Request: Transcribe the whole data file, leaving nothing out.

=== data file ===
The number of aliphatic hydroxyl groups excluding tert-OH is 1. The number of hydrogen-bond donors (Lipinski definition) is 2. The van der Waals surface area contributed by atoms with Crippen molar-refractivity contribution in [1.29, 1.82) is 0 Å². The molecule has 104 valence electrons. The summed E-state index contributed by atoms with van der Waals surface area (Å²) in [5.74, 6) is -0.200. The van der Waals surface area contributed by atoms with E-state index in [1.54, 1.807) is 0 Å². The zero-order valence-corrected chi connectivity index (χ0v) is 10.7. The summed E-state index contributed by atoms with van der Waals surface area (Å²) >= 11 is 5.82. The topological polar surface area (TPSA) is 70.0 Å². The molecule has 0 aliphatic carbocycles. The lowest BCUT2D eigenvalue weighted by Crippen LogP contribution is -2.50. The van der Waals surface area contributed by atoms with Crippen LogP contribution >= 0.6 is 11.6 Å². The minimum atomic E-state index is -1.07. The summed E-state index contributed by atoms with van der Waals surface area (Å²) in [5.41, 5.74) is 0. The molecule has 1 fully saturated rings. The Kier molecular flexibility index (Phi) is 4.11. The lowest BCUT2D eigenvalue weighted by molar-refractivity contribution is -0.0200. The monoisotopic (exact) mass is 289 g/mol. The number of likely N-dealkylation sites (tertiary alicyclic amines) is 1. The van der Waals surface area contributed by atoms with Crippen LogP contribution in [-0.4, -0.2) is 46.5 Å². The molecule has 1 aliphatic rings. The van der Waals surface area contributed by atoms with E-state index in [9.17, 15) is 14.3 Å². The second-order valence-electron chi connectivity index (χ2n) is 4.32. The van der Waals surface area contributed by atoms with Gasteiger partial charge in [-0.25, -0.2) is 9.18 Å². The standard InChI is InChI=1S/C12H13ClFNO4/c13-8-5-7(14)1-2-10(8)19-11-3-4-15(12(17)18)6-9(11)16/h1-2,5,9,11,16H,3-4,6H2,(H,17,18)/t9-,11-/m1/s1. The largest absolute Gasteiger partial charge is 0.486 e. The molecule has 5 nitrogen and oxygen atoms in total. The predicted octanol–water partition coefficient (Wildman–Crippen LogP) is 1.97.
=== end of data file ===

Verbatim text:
The number of aliphatic hydroxyl groups excluding tert-OH is 1. The number of hydrogen-bond donors (Lipinski definition) is 2. The van der Waals surface area contributed by atoms with Crippen molar-refractivity contribution in [1.29, 1.82) is 0 Å². The molecule has 104 valence electrons. The summed E-state index contributed by atoms with van der Waals surface area (Å²) in [5.74, 6) is -0.200. The van der Waals surface area contributed by atoms with E-state index in [1.54, 1.807) is 0 Å². The zero-order valence-corrected chi connectivity index (χ0v) is 10.7. The summed E-state index contributed by atoms with van der Waals surface area (Å²) >= 11 is 5.82. The topological polar surface area (TPSA) is 70.0 Å². The molecule has 0 aliphatic carbocycles. The lowest BCUT2D eigenvalue weighted by Crippen LogP contribution is -2.50. The van der Waals surface area contributed by atoms with Crippen LogP contribution >= 0.6 is 11.6 Å². The minimum atomic E-state index is -1.07. The summed E-state index contributed by atoms with van der Waals surface area (Å²) in [5.41, 5.74) is 0. The molecule has 1 fully saturated rings. The Kier molecular flexibility index (Phi) is 4.11. The lowest BCUT2D eigenvalue weighted by molar-refractivity contribution is -0.0200. The monoisotopic (exact) mass is 289 g/mol. The number of likely N-dealkylation sites (tertiary alicyclic amines) is 1. The van der Waals surface area contributed by atoms with Crippen LogP contribution in [-0.4, -0.2) is 46.5 Å². The molecule has 1 aliphatic rings. The van der Waals surface area contributed by atoms with E-state index in [9.17, 15) is 14.3 Å². The second-order valence-electron chi connectivity index (χ2n) is 4.32. The van der Waals surface area contributed by atoms with Gasteiger partial charge in [-0.25, -0.2) is 9.18 Å². The standard InChI is InChI=1S/C12H13ClFNO4/c13-8-5-7(14)1-2-10(8)19-11-3-4-15(12(17)18)6-9(11)16/h1-2,5,9,11,16H,3-4,6H2,(H,17,18)/t9-,11-/m1/s1. The largest absolute Gasteiger partial charge is 0.486 e. The molecule has 5 nitrogen and oxygen atoms in total. The predicted octanol–water partition coefficient (Wildman–Crippen LogP) is 1.97.